Tuesday, May 24, 2011

Golfing in the Congo

Here's another little glimpse of Congo as retold to me through Henry....

The other day, Henry was golfing at the (one and only) course in Kinshasa. As their group approached one of the ponds, one of the caddies saw a fish surface on the water. Overcome with excitement, the caddy sprung into action, took a putter from one of the golf bags and started whacking the water, trying to beat the fish to death with the club, in hopes of eating it. Just a guess, but this is probably not something that happens at Pebble Beach.

When I heard this story, my first thought was, "ha, oh so Congo"...but then my next thoughts were "Sad!!! Do you guys not pay your caddies well? Why did this caddy go into a manic fish mode at the first sight of a fin? Did he catch the fish? Can we buy him some fish?!". Henry told me that, yes, the caddies are paid but that he always gives his caddy extra when he sees him. In their group, the caddies also win drinks every time their person does something with par or birdie or some other term I have since forgotten. So, I feel a little better about it but not much. The golf club is one of the nicest places in Congo and I can imagine it would provide decent employment, especially considering the miserable predicament of the rest of the country, but even so...it is still sad. Even more depressing is the fact that the caddies are probably better off than a majority of the Congolese population. Someone once told me they heard the goal of Congo is to "get from misery to poverty". Living here, in this fourth world country, it is just so obvious every day how much we have to be grateful for as Americans.

So anyways, that's what happened one day on the golf course. FYI, the caddy did not catch the fish and it lived on. Until the next golf group came along anyways.

Monday, May 23, 2011

More Sightseeing...

A place to buy fabric and a place to buy Coke...as in cola.

No one knows just how deep these potholes are until you drive through them as they are usually covered in muddy garbage water. So convenient.

This is how I imagine my demise happening in Congo... A large, speeding, out of control truck filled with people and/or livestock. Every time one of these trucks hits one of the many massive potholes, I always expect to see the roof people fly off. But, impressively, I have never seen it happen.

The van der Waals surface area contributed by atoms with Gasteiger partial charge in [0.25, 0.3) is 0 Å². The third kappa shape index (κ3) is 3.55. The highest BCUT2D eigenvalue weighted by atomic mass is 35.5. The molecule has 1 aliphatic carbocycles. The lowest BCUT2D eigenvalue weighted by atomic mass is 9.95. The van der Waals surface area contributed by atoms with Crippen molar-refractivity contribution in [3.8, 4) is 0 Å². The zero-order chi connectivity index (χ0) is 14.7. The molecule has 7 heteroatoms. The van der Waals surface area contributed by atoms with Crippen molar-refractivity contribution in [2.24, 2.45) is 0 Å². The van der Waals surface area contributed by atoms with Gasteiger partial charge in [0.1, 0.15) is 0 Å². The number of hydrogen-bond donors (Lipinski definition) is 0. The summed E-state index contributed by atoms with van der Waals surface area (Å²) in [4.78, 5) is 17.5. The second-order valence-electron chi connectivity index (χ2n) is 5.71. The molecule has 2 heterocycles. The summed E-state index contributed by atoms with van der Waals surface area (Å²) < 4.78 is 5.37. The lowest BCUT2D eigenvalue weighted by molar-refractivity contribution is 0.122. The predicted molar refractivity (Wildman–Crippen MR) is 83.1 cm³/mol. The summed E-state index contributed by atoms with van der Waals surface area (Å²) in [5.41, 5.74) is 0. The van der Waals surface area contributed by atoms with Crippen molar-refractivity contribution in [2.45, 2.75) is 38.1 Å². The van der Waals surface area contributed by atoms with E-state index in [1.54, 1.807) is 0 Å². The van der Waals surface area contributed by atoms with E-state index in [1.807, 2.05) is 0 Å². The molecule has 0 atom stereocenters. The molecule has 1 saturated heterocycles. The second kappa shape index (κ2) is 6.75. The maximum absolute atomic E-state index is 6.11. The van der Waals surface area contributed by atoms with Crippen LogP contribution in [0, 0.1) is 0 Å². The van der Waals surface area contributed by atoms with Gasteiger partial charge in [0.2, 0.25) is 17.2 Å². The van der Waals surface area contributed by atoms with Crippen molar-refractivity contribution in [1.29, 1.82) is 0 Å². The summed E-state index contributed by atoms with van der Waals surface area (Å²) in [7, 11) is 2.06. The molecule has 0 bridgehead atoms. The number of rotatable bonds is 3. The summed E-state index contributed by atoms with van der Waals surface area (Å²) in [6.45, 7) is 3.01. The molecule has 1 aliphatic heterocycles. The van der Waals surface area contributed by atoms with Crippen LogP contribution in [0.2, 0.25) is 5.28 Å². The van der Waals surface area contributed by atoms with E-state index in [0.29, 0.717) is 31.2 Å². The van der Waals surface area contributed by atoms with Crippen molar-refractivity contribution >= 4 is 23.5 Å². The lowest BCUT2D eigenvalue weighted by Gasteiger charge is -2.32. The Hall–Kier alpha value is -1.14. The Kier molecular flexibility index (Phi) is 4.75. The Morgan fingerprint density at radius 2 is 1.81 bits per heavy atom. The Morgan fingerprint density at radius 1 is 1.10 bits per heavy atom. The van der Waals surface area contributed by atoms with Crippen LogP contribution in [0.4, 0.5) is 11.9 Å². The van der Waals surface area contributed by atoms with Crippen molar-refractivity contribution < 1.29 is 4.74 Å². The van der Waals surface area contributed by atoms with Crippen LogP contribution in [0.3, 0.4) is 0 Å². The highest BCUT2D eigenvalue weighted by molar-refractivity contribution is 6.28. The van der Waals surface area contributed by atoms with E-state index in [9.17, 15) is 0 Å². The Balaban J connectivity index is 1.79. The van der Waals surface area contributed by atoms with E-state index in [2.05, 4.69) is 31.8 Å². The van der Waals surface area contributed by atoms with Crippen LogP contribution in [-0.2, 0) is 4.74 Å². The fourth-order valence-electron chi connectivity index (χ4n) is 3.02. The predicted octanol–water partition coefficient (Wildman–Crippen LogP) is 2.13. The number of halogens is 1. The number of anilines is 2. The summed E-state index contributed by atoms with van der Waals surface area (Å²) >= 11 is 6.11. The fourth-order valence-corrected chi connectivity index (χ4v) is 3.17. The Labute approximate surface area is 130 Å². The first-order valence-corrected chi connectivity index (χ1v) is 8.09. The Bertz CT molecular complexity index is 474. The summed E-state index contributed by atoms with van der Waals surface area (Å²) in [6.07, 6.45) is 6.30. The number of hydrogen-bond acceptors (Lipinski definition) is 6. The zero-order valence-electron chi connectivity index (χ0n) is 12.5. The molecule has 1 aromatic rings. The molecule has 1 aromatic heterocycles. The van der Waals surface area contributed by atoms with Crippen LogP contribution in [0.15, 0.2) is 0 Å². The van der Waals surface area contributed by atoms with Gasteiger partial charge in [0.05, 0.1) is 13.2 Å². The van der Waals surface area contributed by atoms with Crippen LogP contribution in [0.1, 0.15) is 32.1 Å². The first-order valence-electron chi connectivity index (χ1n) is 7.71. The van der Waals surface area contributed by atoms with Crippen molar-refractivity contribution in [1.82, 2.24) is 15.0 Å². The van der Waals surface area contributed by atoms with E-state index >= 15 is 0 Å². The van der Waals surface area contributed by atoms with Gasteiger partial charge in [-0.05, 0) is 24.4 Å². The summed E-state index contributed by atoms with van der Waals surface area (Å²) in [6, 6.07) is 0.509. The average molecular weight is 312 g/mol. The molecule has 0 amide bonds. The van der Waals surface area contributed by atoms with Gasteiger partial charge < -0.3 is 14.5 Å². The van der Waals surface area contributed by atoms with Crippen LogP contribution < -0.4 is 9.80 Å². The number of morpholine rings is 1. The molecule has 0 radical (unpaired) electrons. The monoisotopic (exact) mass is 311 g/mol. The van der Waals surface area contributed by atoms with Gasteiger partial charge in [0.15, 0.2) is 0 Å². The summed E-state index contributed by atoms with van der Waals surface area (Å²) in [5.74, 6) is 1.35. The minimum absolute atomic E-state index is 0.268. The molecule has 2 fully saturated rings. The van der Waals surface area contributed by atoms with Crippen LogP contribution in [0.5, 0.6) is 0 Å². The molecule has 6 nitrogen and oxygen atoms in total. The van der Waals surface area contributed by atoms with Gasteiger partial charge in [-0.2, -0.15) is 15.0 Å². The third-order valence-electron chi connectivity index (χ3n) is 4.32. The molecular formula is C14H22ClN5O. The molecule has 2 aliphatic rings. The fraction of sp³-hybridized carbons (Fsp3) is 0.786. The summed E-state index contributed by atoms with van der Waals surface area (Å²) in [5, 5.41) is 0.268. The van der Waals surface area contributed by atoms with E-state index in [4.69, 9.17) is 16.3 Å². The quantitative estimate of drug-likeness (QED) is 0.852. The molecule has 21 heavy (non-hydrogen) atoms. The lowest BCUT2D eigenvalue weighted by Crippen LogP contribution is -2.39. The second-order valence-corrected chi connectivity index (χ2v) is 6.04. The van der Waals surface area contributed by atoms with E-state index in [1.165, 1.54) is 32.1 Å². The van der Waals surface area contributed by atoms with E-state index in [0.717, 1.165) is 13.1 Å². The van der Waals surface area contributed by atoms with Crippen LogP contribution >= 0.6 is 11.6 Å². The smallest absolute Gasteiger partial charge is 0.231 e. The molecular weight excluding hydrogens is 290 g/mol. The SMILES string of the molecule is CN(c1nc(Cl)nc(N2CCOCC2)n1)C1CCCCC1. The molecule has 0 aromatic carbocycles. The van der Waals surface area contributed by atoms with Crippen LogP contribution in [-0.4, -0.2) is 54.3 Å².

Monday, May 16, 2011

Baby Shower

On Sunday, my amazing friend Lauren threw me the most incredible baby shower. Everything was so perfect and adorable and just made me realize all the more how much I am going to miss everyone here.

Lauren really went above and beyond - especially considering we live in Kinshasa where it is impossible to get anything. Everyone decorated a little onesie and now baby will have a fun wardrobe that says cute things like "Sophie's Little Brother" and "Made in Kinshasa" along with all the other great clothes and gifts.

As of now, I am set to leave Congo in about 3 weeks (Henry will be staying here until later on in the summer). It's hard to believe my time in Kinshasa is coming to an end soon and I wish I could take everyone here with me.

Wednesday, May 11, 2011

South Africa (again)

Back in Congo after another quick trip down to South Africa . This was our second trip to Pretoria in the last 2 months and, minus the Congo travel experience (will fill you in on that later), it was another great visit. More great food, accommodations, first worldy-ness and...maternity care.

Yep, maternity care. We are expecting a little baby boy around Labor Day and could not be happier. Who wouldn't want to be pregnant in Congo? Jokes aside, we are thrilled but as you might expect, prenatal care is not exactly thriving in Congo. There is a med unit at the embassy but we also travel to South Africa for some of the bigger appointments and screenings, thus our recent trip. The medical care in South Africa is excellent and the hospital we went to is outstanding. We had a great appointment and loved the doctor (with the fun Afrikaans accent). All in all, totally worth the travel and definitely on par with US standards. In some ways, I would even say I liked the South African care better (gasp!) than what I experienced in the States because of the long personal appointment and the doctor does the ultrasounds herself. But let's be honest, either one is perfectly fine - States or South Africa - just as long as it's not Congo!

Henry and I are very excited and happy and, though it does change our Congo to Nairobi timeline a bit, we will figure it all out...eventually. So anyways, that's the latest news! Thanks for all the well wishes. We are so grateful that things are going well and looking forward to spending some time back in the States.
Pretoria East Hospital...

Our doctor's office...

Baby boy!

A kicking little leg!

Sucking his thumb...

Waving hello.

Monday, May 2, 2011

Sightseeing: Congo Countryside

Truck loaded with bags of charcoal. Add a few goats and a handful of people to the top of the pile and it will be ready to go.

Breakdown? Congo's version of a tow truck.

Suburban living.

A Congo "building".

Suburban downtown area...

Local pharmacy...

Small river. Those lumps you see in the middle and along the edges? Yep, those are piles of trash.